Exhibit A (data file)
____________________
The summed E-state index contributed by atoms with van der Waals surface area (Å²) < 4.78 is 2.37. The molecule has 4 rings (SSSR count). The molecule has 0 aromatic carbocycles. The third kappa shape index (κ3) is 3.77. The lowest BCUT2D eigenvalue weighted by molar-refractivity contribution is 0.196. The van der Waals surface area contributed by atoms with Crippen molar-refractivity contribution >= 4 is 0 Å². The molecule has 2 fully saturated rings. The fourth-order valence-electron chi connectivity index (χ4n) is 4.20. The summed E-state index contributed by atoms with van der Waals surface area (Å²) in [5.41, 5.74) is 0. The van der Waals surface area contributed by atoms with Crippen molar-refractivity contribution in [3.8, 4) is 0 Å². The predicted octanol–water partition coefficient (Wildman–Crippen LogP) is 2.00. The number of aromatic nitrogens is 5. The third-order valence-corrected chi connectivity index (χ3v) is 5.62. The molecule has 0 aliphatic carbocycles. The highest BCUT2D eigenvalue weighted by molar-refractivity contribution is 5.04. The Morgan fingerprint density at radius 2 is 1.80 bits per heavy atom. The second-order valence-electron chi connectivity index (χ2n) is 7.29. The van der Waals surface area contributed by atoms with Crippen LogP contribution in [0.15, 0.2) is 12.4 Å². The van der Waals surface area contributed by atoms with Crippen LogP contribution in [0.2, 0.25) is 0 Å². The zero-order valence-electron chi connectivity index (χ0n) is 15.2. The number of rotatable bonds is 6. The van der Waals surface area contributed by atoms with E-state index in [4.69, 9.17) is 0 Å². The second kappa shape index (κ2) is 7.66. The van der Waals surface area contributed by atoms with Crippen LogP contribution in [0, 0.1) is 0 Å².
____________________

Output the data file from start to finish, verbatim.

The summed E-state index contributed by atoms with van der Waals surface area (Å²) < 4.78 is 2.37. The molecule has 4 rings (SSSR count). The molecule has 0 aromatic carbocycles. The third kappa shape index (κ3) is 3.77. The lowest BCUT2D eigenvalue weighted by molar-refractivity contribution is 0.196. The van der Waals surface area contributed by atoms with Crippen molar-refractivity contribution >= 4 is 0 Å². The molecule has 2 fully saturated rings. The fourth-order valence-electron chi connectivity index (χ4n) is 4.20. The summed E-state index contributed by atoms with van der Waals surface area (Å²) in [5.41, 5.74) is 0. The van der Waals surface area contributed by atoms with Crippen molar-refractivity contribution in [3.8, 4) is 0 Å². The predicted octanol–water partition coefficient (Wildman–Crippen LogP) is 2.00. The number of aromatic nitrogens is 5. The third-order valence-corrected chi connectivity index (χ3v) is 5.62. The molecule has 0 aliphatic carbocycles. The highest BCUT2D eigenvalue weighted by molar-refractivity contribution is 5.04. The Morgan fingerprint density at radius 2 is 1.80 bits per heavy atom. The second-order valence-electron chi connectivity index (χ2n) is 7.29. The van der Waals surface area contributed by atoms with Crippen LogP contribution in [0.15, 0.2) is 12.4 Å². The van der Waals surface area contributed by atoms with Crippen LogP contribution in [0.2, 0.25) is 0 Å². The zero-order valence-electron chi connectivity index (χ0n) is 15.2. The number of rotatable bonds is 6. The van der Waals surface area contributed by atoms with E-state index in [4.69, 9.17) is 0 Å². The second kappa shape index (κ2) is 7.66. The van der Waals surface area contributed by atoms with Crippen LogP contribution in [0, 0.1) is 0 Å².